What are “Stromatolites”?
Stromatolites are a unique and special type of reef. Unlike most present-day reefs, which are composed of coral, stromatolites are formed by microorganisms. The characteristic feature of these microbial reefs is a layered internal structure–indeed, ‘stromatolite’ is derived from Greek meaning ‘layered rock’.
Why are Stromatolites important?
Stromatolites are the oldest known macrofossils, dating back over 3 billion years (Earth is ~4.5 billion years old). Dominating the fossil record for 80% of Earth history, they are an important source of information on the early development of life on Earth and possibly other planets. Moreover, scientists believe that the photosynthetic activity of cyanobacteria, the most important group of stromatolite-forming microorganisms, generated the oxygen in our atmosphere. This oxygen allowed the evolution of higher forms of life, including humans!
What is special about Bahamian Stromatolites?
Stromatolites are rare in today’s oceans. However, they can be found in several localities along the margins of Exuma Sound. The Bahamian stromatolites are living relatives of Earth’s oldest reefs. Bahamian stromatolites are unique in that they are the only known examples of present-day stromatolites growing in open ocean conditions, equivalent to those of many 1 to 2 billion year-old Precambrian platforms.
Why study Stromatolites?
Living stromatolites form a compact ecosystem that is elegantly simple. A relatively small group of micro-organisms interact with the environment to form massive geologic structures. As such, stromatolites are an ideal model system for investigating fundamental questions in biology and geology. Studies of the stromatolite system provide models for biogeochemical cycling, population dynamics, and mineral formation in modern and ancient environments.
Research Initiative on Bahamian Stromatolites
An international team of biologists and geologists is investigating fundamental processes and biological-geological interactions in living stromatolites in the Exuma Cays. This project is known as the Research Initiative on Bahamian Stromatolites (RIBS). Dr. Pamela Reid, President of Bahamas Marine EcoCentre, is leader of the RIBS team.
For a pdf file listing over 70 RIBS publications on stromatolites, click here.
Making North America: Stromatolites on PBS
Bahamian stromatolites are featured in Episode 2 of the NOVA mini series Making North America, which first aired on PBS in November 2015. A clip showing the stromatolite portion of Episode 2 can be seen below.
A vertical section cut through a stromatolite shows the characteristic
Earth 3 billion years ago (Smithsonian Museum mural)
Living stromatolite reef complex, Little Darby Island, Bahamas
Shark Bay Stromatolites
Initial work by the Research Initiative on Bahamian Stromatolites led to questions about stromatolites in Shark Bay, Western Australia—the worlds most extensive and diverse system of living stromatolites. Hamelin Pool, a hypersaline embayment within Shark Bay, has 135 km of shoreline fringed with microbial mats and stromatolites. An international team, involving several RIBS researchers, led by University of Miami in collaboration with the Geological Survey of Western Australia spent three years collecting data to map Hamelin Pool. The map produced revealed eight “Stromatolite Provinces”, each characterized by distinct morphological structures, many of which were previously unknown. Results also altered previous growth models for Shark Bay stromatolites and documented the importance of mineral precipitation in the formation of the stromatolite framework, a feature shared with Precambrian stromatolites that date back three billion years.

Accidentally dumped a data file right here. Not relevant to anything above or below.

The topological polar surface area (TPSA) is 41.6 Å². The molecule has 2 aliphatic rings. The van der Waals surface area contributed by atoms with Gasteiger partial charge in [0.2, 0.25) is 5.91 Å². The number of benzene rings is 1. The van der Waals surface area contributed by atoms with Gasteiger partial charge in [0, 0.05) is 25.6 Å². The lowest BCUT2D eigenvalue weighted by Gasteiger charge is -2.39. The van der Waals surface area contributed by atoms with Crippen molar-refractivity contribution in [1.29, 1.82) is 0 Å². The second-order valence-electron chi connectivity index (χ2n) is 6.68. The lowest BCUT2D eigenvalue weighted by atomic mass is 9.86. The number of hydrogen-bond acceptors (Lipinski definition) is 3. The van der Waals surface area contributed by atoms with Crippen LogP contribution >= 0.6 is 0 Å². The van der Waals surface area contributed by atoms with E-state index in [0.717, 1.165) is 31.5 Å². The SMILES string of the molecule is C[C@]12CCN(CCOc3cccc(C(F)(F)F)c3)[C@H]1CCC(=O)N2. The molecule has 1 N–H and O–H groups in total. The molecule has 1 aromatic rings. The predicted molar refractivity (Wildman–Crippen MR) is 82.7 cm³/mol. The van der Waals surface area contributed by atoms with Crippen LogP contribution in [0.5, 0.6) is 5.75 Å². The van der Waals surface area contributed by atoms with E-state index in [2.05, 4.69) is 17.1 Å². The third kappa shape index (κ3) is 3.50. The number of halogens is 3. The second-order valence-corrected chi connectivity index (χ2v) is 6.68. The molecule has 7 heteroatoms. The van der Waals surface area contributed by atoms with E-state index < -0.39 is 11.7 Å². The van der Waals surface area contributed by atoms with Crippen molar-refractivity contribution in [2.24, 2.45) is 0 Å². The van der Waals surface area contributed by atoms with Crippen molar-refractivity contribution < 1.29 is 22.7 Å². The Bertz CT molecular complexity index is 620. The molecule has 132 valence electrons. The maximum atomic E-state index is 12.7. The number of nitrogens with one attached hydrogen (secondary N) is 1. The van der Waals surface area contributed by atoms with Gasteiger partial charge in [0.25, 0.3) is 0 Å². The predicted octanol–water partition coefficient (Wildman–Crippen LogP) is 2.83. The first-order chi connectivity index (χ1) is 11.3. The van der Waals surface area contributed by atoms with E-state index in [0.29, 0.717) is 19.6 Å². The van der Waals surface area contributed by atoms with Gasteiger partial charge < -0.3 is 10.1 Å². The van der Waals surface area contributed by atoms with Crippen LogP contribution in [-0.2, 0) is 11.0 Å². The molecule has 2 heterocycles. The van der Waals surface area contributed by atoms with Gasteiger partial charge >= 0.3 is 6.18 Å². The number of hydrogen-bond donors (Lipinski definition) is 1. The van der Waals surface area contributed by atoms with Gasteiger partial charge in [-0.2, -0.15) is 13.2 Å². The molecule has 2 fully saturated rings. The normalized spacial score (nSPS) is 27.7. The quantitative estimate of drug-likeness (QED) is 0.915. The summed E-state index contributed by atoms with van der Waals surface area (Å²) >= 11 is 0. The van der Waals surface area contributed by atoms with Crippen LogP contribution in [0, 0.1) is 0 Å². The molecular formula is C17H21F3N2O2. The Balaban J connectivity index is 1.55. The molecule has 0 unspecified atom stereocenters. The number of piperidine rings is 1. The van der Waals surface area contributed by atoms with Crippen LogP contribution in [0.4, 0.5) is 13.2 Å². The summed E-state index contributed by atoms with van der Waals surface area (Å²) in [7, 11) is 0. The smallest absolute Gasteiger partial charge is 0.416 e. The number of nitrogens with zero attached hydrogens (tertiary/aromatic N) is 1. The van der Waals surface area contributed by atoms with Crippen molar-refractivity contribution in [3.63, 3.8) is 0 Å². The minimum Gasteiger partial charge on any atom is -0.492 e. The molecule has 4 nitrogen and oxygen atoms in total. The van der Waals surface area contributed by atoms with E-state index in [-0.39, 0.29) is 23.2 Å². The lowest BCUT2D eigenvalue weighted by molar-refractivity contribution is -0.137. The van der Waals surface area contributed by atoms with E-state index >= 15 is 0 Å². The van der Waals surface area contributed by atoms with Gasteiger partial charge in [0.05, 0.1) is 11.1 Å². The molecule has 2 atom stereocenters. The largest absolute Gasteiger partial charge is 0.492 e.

The new findings on morphological diversity, microbial communities, and mineral precipitation in living stromatolites in Shark Bay indicate the importance of this system as a window into early Earth, providing a basis for reconstructing ancient environments and understanding how microbial communities interacted with these environments.
The study, titled “New multi-scale perspectives on the stromatolites of Shark Bay, Western Australia,” was published in the Feb. 3 2016 online edition of the Nature journal Scientific Reports. Studies of Shark Bay stromatolites are ongoing, as a collaboration between members of the Research Initiative on Bahamian Stromatolites and Erica Suosaari, Bush Heritage Australia.
Media and other useful Shark Bay links
Bacterial Structures May Help Search for Life On Other Planets
Nature World News. Click to see article
Modern, Weird Microbe Ecosystems May Reveal Clues to Early Life on Earth
Science World Report. Click to see article
Modern microbial ecosystems provide window to early life on Earth
Phys.org. Click to see article
Bush Heritage, Hamelin Pool, Hamelin Station Reserve
Places we protect. Click to see article
Hamelin: the Key to our past. Click to see article
Hamelin Stromatolite Contribution Series
Reid, R.P., James, N.P., Macintyre, I.G., Dupraz, C.P., Burne, R.V. 2003. Shark Bay stromatolites: microfabrics and reinterpretation of origins. Facies v. 49, p. 45-53.
Suosaari, E.P., Reid, R.P., Playford, P.E., Foster, J.S., Stolz, J.F., Casaburi, G., Hagan, P.D., Chirayath, V., Macintrye, I.G., Planavsky, N.J. and Eberli, G.P. 2016. New multi-scale perspectives on the stromatolites of Shark Bay, Western Australia. Nature: Scientific Reports, v.6, 20557; doi: 10.1038/srep20557
Suosaari, E.P., Reid, R.P., Abreu Araujo, T.A., Playford, P.E., Holley, D.K., McNamara, J.K., and Eberli, G.P. 2017, Environmental pressures influencing living stromatolites in Hamelin Pool, Shark Bay, Western Australia, PALAIOS, in press.